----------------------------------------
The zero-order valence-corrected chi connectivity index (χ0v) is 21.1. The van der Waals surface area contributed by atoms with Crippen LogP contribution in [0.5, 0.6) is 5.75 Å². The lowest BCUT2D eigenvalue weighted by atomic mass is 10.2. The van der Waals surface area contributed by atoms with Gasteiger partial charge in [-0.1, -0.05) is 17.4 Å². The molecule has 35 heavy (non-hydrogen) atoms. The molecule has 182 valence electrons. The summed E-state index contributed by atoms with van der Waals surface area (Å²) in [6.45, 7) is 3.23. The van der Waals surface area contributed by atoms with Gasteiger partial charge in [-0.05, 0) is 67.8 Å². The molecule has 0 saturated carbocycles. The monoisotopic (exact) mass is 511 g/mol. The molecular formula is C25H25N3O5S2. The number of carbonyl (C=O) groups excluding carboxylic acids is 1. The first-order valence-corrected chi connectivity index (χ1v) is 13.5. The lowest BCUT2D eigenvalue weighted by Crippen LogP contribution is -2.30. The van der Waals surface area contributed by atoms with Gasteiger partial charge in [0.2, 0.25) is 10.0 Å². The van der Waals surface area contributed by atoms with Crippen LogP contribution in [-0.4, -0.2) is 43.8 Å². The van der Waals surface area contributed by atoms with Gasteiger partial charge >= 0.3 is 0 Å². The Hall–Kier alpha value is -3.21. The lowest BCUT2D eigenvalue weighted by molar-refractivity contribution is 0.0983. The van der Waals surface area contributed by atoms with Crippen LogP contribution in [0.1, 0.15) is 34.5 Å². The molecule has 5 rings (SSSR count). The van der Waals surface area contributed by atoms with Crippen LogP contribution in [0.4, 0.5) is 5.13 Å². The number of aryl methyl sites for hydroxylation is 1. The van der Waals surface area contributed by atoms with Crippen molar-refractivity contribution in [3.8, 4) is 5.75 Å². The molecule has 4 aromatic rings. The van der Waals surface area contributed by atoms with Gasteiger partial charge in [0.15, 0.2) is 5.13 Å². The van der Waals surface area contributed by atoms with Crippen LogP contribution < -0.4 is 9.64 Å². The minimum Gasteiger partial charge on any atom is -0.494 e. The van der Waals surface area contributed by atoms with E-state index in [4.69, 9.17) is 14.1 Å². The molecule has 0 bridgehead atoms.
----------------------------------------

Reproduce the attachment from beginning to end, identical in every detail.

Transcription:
The zero-order valence-corrected chi connectivity index (χ0v) is 21.1. The van der Waals surface area contributed by atoms with Crippen LogP contribution in [0.5, 0.6) is 5.75 Å². The lowest BCUT2D eigenvalue weighted by atomic mass is 10.2. The van der Waals surface area contributed by atoms with Gasteiger partial charge in [-0.1, -0.05) is 17.4 Å². The molecule has 35 heavy (non-hydrogen) atoms. The molecule has 182 valence electrons. The summed E-state index contributed by atoms with van der Waals surface area (Å²) in [6.45, 7) is 3.23. The van der Waals surface area contributed by atoms with Gasteiger partial charge in [-0.05, 0) is 67.8 Å². The molecule has 0 saturated carbocycles. The monoisotopic (exact) mass is 511 g/mol. The molecular formula is C25H25N3O5S2. The number of carbonyl (C=O) groups excluding carboxylic acids is 1. The first-order valence-corrected chi connectivity index (χ1v) is 13.5. The lowest BCUT2D eigenvalue weighted by Crippen LogP contribution is -2.30. The van der Waals surface area contributed by atoms with Gasteiger partial charge in [0.2, 0.25) is 10.0 Å². The van der Waals surface area contributed by atoms with Crippen LogP contribution in [-0.4, -0.2) is 43.8 Å². The van der Waals surface area contributed by atoms with Gasteiger partial charge >= 0.3 is 0 Å². The Hall–Kier alpha value is -3.21. The lowest BCUT2D eigenvalue weighted by molar-refractivity contribution is 0.0983. The van der Waals surface area contributed by atoms with Crippen LogP contribution in [0.1, 0.15) is 34.5 Å². The molecule has 5 rings (SSSR count). The van der Waals surface area contributed by atoms with Crippen LogP contribution in [0.4, 0.5) is 5.13 Å². The number of aryl methyl sites for hydroxylation is 1. The van der Waals surface area contributed by atoms with Crippen molar-refractivity contribution in [3.8, 4) is 5.75 Å². The molecule has 4 aromatic rings. The van der Waals surface area contributed by atoms with Gasteiger partial charge in [0.15, 0.2) is 5.13 Å². The van der Waals surface area contributed by atoms with Crippen LogP contribution < -0.4 is 9.64 Å². The minimum Gasteiger partial charge on any atom is -0.494 e. The van der Waals surface area contributed by atoms with E-state index in [4.69, 9.17) is 14.1 Å². The molecule has 0 bridgehead atoms.